Connecting Europe: TEN-T and the need for cross-border interoperability

Posted: 24 April 2024 | | No comments yet

The TEN-T Coordinators have released their report on the current state of the TEN-T network, its importance, and its path to completion.


The TEN-T Coordinators have released a new paper, detailing the importance of a complete and harmonised TEN-T structure across the European Union.

The report, published earlier this month, has been presented by all eleven coordinators, who have contributed their views on the project, the challenges of undertaking such a development, as well as its relevance in the modern world.

Outlined in the introduction, the purpose of the report is ‘to provide further guidance to the European Institutions and to the Member States’, while a new European Parliament takes its place in 2024.

What is TEN-T?

TEN-T is shorthand for ‘Trans-European transport network’, a European Union initiative that aims for greater connectivity in the member states. The TEN-T network comprises the European Union railways, waterways and roads, creating links across urban areas to maritime and inland ports, airports and terminals.

The TEN-T policy dates back to the last century, in the early 1990s, with a legal basis in the Maastricht Treaty, and its first true implementation in 1994. This development came after the fall of the Iron Curtain, where the Soviet Union was dissolved, and its satellite states rejected their own communist regimes. With the new geopolitical formation of Europe came the need for connectivity between states.

In the Treaty on the Functioning of the European Union (TFEU), under the current Article 170, the Union must try and create transport and telecommunication connections for their member states, trying to overcome any internal barriers or borders.

TEN-T and the Single Market

This report uses the popular epithet for transport, that it is the ‘backbone of the economy’, firstly saluting the importance of TEN-T for trade routes.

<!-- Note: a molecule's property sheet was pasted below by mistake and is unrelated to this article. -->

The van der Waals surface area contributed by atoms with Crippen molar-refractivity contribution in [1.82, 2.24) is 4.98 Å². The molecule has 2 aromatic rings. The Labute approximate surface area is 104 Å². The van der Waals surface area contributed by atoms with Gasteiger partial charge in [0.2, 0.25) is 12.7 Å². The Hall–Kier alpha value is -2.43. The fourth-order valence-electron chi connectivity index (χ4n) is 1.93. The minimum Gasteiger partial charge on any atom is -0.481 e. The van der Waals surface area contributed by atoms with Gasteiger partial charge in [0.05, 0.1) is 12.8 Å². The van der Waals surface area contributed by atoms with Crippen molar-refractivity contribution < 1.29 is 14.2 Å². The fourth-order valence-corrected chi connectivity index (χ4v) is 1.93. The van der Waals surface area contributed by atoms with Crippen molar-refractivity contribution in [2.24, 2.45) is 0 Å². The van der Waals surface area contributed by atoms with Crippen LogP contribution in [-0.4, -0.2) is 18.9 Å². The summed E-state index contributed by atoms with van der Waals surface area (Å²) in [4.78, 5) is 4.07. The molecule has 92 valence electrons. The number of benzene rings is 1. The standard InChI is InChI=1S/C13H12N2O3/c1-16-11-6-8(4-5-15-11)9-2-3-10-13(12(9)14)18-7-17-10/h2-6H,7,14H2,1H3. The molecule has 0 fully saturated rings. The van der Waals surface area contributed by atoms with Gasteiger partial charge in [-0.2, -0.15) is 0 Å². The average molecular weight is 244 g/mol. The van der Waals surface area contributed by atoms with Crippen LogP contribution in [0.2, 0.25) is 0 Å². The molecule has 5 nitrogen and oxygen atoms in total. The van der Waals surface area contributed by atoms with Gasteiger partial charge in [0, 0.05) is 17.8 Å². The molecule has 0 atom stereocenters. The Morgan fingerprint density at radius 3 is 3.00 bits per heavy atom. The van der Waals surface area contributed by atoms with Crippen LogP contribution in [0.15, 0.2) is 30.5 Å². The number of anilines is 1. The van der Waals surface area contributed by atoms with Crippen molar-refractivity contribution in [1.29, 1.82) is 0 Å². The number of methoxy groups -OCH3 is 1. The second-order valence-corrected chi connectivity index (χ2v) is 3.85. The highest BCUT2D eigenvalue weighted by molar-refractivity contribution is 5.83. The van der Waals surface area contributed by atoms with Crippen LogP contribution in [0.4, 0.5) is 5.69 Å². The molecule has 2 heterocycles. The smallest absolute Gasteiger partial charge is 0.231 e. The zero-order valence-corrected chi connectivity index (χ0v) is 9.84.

This is seen not only in the EU, but also in the UK. In an interview with Global Railway Review, Worldline’s Martin Howell, quoting a study from the Social Market Foundation, said that “if people outside London had access to the same integrated transport network links as people in the capital, four times as many jobs would be available to them, and one and a half million people would be lifted out of poverty instantly.”

If the role of the Single Market is to have full cooperability between member states, an integrated transport network would have to be part of that system.

Currently the TEN-T project, according to a previous 2018 report, if completed by 2030, could lead to a 1.6% growth in EU GDP.

Recommended way forward to complete TEN-T

“To efficiently deploy the transport network and ensure its optimal functionality, it is essential to comprehensively address all stages of network development and associated technologies.” (p.9)

The first aspect outlined in the report is the need for the industry to embrace new technologies, but the completion of such a vast project is at risk.

The report states that in order for the project to reach completion, approximately EUR 845 billion is needed over the next fifteen years, before highlighting the need for private investment. The report caveats this need though, emphasising how such a project might be unattractive to private investors.

In order to rectify the lack of short-term profitability and uncertainty around high speed projects, the report suggests that action is needed. ‘The first regulatory intervention, that is particularly relevant for large transport projects that often span over a long implementation period, is to provide legal certainty regarding the public backing for those projects (p10)’. In addition to this, the report states ‘public authorities should modify the legal framework to explicitly facilitate and accelerate administrative procedures linked to public interest projects, in particular the permitting, concession, and public procurement procedures (p11)’.

“Public procurement procedures can cause delays, risking the loss of EU funding. To address this, targeted technical assistance should be established to support Member States in project planning, preparation, and implementation, ensuring efficient and lasting capacity transfer. Considering the geopolitical context, extending this advisory support to Ukraine and Moldova may be worth considering,” said coordinator Inés Ayala Sender.

With a changing geopolitical and economic landscape, there is still a desire for an interoperable cross-border network. Its path to completion, however, might have to involve some legislative changes.

Readers can read the full report in PDF format here.

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